Magazine article USA TODAY

The Bubble Is Still Bursting

Magazine article USA TODAY

The Bubble Is Still Bursting

Article excerpt

DURING THE REFINANCE boom of 2000-07, everyone with a valid blood pressure was able to obtain a mortgage to purchase a home. This looked to be a great endorsement for the American Dream as well as the millions of new homeowners. The easy and loosened policies for home loan funding were a success--or were they? Underneath the surface was a layer of financial double dipping that has come into full view. The term is securitization, and this basically means that the home loans were bought and sold in bundled packages on Wall Street. The sub sequent bursting of the real estate bubble led to an avalanche of foreclosures. However, homeowners across the country are still wondering: who really owns the deed to our homes?

There also was the matter of refinancing. This market was characterized by many different factors: loosened lending guidelines, easy money, liar or stated loans, and brokers aggressively pursuing homeowners to refinance and pull cash out of their home equity. Combine all of this simultaneously and you had what now popularly is dubbed the refi-boom. This was great for the economy at the time, as many homeowners were taking hundreds of thousands of dollars in cash-out funds from their homes. I even remember one client story of a cash-out refinance of $2,000,000--nothing like becoming an instant millionaire.

You might remember that businesses also were booming back then; everyone was talking about the "stuff" they were buying. This was in large part due to the fact that these loans were easy to obtain and financing guidelines were loosened. For example, the stated loan was brought to a new level during that era. The stated loan basically allowed someone to "state" what their income was. Thus, these were dubbed "liar loans." Anyone with a decent credit score in essence was able to write down on the application what their monthly/yearly income was, and the banks would do little to verify this. Many consumers used stated or liar loans to purchase homes and refinance their existing ones. Little wonder that this resulted in widespread fraud and real estate scams. One of the reasons why loans were able to be funded and obtained easily was because they were being sold as bundled entities on Wall Street, which made millions from these loans and the people involved in this "securitization" made a lot of money as well.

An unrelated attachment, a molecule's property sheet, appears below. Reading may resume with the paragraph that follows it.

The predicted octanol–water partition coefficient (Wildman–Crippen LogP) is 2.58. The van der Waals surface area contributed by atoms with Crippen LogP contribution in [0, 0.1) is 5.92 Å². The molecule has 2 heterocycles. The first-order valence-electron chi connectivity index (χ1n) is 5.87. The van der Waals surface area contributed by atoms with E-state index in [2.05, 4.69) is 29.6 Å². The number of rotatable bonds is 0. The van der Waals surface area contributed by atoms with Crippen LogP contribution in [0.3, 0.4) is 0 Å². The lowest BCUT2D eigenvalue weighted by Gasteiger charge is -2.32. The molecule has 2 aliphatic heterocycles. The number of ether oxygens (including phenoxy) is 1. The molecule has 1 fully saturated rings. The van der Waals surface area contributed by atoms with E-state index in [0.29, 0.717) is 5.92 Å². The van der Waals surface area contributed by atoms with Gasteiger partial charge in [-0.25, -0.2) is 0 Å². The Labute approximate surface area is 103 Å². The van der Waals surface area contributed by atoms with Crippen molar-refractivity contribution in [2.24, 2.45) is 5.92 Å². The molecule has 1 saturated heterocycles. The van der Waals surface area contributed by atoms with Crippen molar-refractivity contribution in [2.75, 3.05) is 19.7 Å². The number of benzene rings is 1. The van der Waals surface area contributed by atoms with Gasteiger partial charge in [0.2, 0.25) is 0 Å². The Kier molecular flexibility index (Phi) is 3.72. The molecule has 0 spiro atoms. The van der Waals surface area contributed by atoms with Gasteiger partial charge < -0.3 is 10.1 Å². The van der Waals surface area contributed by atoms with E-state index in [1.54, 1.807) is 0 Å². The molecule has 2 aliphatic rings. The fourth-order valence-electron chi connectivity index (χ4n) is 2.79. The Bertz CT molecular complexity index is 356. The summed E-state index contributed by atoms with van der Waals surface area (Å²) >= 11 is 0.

Once the loans became due years later, the payments on the home loans adjusted, which means they increased, doubling or tripling in some cases. …

Search by... Author
Show... All Results Primary Sources Peer-reviewed

Oops!

An unknown error has occurred. Please click the button below to reload the page. If the problem persists, please try again in a little while.